Today, I am going to answer a question from the studio audience:
It's a fact to say that the rich currently do pay a larger proportion of the income tax bill. So how much more do you want? Where would you cap it?
In one sense, the question is a red herring. In terms of the current political debate, I am not demanding that the government conform to my own ideas on how much to tax. Instead, I have been arguing for compromise. I might come up with a value of X%. However, some other intelligent and concerned person may come up with Y%. In this case, even though I disagree with them, I am not going to have the arrogance we see in a substantial number of Republicans these days and say "X% or nothing". I would say, "Let's assume that I am not an infallible super genius and you might be right and meet somewhere in the middle."
My utter contempt for so many Republicans does not rest on thinking that they are wrong - they may well be right. It rests in the absolute arrogance they display in refusing to go even 10% of the way towards compromise.
But, let us look at the issue of how much to tax the rich.
I want to begin by taking a quick look at the question, "Tax them for what?"
I don't have space to go into a discussion of each type of government expenditure. I will look at one, and in doing so present the types of arguments relevant in determining when such an expense is justified.
Recall, desires are the only reasons for action that exist - the only reasons for or against adopting or rejecting a particular policy.
There are some goods and services that fulfill many and strong desires - but do so regardless of whether the beneficiary pays for those goods or services. These are called "public goods".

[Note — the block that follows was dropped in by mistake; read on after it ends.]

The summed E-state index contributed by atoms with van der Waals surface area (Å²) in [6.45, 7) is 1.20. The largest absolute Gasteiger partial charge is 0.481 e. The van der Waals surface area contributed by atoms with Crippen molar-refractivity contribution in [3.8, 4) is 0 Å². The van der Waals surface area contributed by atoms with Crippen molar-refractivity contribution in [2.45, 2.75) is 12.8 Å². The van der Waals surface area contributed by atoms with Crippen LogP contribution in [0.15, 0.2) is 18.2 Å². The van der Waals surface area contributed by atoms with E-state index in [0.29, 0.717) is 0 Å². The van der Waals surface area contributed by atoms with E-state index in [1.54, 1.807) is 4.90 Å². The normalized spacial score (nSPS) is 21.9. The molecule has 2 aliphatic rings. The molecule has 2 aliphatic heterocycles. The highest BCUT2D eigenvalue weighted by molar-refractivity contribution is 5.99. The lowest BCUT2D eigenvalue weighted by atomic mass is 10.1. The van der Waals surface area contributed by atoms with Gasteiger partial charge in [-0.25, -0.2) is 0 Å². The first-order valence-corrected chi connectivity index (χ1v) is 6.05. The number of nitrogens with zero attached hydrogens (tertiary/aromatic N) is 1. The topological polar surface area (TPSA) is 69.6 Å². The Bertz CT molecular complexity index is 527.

The paradigm example of a public good is national defense. It is not possible for the military to be selective in which property it defends. It can't say, "Apartment 529 paid is current on its defense payments, but Apartment 530 has not, so we will defend the first apartment but not the second." There is no way to defend Apartment 529 that will not benefit the owner of Apartment 530, even though the owner of 530 never paid a dime for defense.
A system of police and courts also provides for the common good - produces extensive positive externalities. The rapist captured and imprisoned is a benefit to everybody.
Quality education is a public good. You and I obtain a great many benefits merely from the fact that we are surrounded by well-educated people, even if we contribute nothing for that education.
The problem with public goods is that, since people can obtain the benefits without paying, they tend to get underfunded. Too many people wait for other people to cover the costs.
The solution, in the case of public goods, is to have the government pay for the public good (military, police and courts, education) and make sure that people pay the cost through taxation.
So, here we have determined a government expense based solely by an examination of reasons for action that exist - where desires are the only reasons for action that exist.
How much should we spend?